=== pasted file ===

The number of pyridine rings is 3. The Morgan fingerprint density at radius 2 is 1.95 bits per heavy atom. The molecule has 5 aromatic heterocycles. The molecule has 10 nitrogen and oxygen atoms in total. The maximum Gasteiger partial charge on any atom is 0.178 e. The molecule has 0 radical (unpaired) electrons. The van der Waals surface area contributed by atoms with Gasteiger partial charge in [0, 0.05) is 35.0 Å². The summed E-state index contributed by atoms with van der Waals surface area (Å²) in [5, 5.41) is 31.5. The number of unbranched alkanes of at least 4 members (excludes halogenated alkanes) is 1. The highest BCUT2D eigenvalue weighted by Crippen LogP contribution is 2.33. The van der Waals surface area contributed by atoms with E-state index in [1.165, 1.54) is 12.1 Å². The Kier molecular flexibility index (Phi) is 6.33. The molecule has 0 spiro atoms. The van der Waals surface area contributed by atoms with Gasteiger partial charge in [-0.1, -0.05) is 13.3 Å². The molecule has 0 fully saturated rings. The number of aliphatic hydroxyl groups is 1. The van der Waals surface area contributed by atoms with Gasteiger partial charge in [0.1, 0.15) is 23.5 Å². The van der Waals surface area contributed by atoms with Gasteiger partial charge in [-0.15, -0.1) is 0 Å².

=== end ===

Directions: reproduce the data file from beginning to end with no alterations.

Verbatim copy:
The number of pyridine rings is 3. The Morgan fingerprint density at radius 2 is 1.95 bits per heavy atom. The molecule has 5 aromatic heterocycles. The molecule has 10 nitrogen and oxygen atoms in total. The maximum Gasteiger partial charge on any atom is 0.178 e. The molecule has 0 radical (unpaired) electrons. The van der Waals surface area contributed by atoms with Gasteiger partial charge in [0, 0.05) is 35.0 Å². The summed E-state index contributed by atoms with van der Waals surface area (Å²) in [5, 5.41) is 31.5. The number of unbranched alkanes of at least 4 members (excludes halogenated alkanes) is 1. The highest BCUT2D eigenvalue weighted by Crippen LogP contribution is 2.33. The van der Waals surface area contributed by atoms with E-state index in [1.165, 1.54) is 12.1 Å². The Kier molecular flexibility index (Phi) is 6.33. The molecule has 0 spiro atoms. The van der Waals surface area contributed by atoms with Gasteiger partial charge in [-0.1, -0.05) is 13.3 Å². The molecule has 0 fully saturated rings. The number of aliphatic hydroxyl groups is 1. The van der Waals surface area contributed by atoms with Gasteiger partial charge in [0.1, 0.15) is 23.5 Å². The van der Waals surface area contributed by atoms with Gasteiger partial charge in [-0.15, -0.1) is 0 Å².